Returns the number of characters in an expression that can fit within a specified field width.
||A string expression.
||An integer expression that specifies field width.
||Optional A numeric expression that specifies the pitch value to use for full-width characters. The default is 2. Other permissible values are 1, 1.25, and 1.5.
returns the number of characters in expression
that can fit within the field
value. The pitch
value determines the width to use for full-width characters. All other characters receive a default width of 1 and are considered to be half-width. Because half-width characters count as 1, field
also expresses the number of half-width characters that fit in field
adds the widths of the characters in the expression
one at a time until the cumulative width equals the value of field
or until there are no more characters in expression
. The result is thus the number of characters that will fit within the specified field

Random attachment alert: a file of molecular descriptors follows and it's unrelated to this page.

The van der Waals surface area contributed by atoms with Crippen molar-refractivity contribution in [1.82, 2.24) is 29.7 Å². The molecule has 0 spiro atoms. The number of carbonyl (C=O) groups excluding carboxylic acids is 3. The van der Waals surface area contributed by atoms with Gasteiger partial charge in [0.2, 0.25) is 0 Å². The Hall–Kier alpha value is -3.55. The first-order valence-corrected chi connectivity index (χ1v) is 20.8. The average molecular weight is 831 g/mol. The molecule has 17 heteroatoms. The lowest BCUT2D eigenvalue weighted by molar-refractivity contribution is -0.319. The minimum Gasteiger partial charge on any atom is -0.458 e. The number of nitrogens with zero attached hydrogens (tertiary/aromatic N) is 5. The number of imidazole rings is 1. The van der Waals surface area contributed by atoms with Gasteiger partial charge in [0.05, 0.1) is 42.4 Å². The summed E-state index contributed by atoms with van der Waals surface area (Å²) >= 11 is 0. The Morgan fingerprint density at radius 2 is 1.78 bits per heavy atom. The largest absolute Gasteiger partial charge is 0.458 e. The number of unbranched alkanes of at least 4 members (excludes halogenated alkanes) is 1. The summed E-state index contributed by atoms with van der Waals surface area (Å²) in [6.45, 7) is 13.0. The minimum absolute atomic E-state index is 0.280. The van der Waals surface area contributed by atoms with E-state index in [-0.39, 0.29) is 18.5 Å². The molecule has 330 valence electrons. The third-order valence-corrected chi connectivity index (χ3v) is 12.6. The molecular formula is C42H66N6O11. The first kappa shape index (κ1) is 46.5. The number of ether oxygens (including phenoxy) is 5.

value including any fractional part of a character that would not completely fit.
$ZPOSITION can be abbreviated as $ZP in DSM-J mode. This abbreviation cannot be used in Caché mode.
In the following example, assume that the variable string
contains two half-width characters followed by a full-width character.
In the above example, the first two characters in string
fit in the specified field width with one left over. The third character in string
, a full-width character with a width of 1.5 (determined by the pitch argument), would not completely fit, although two thirds (1/1.5) of the character would fit. The fractional part of the result indicates that fact.
In the following example, string
is now a string that contains a full-width character followed by two half-width characters. The result returned is 2.5:
The results are now different. This is because the first two characters, which have a combined width of 2.5, would completely fit with .5 left over. Even so, only half of the third character (.5/1) would fit.
Finally, if string
is a string that contains three half-width characters then all three characters would completely (and exactly) fit, and the result would be 3:
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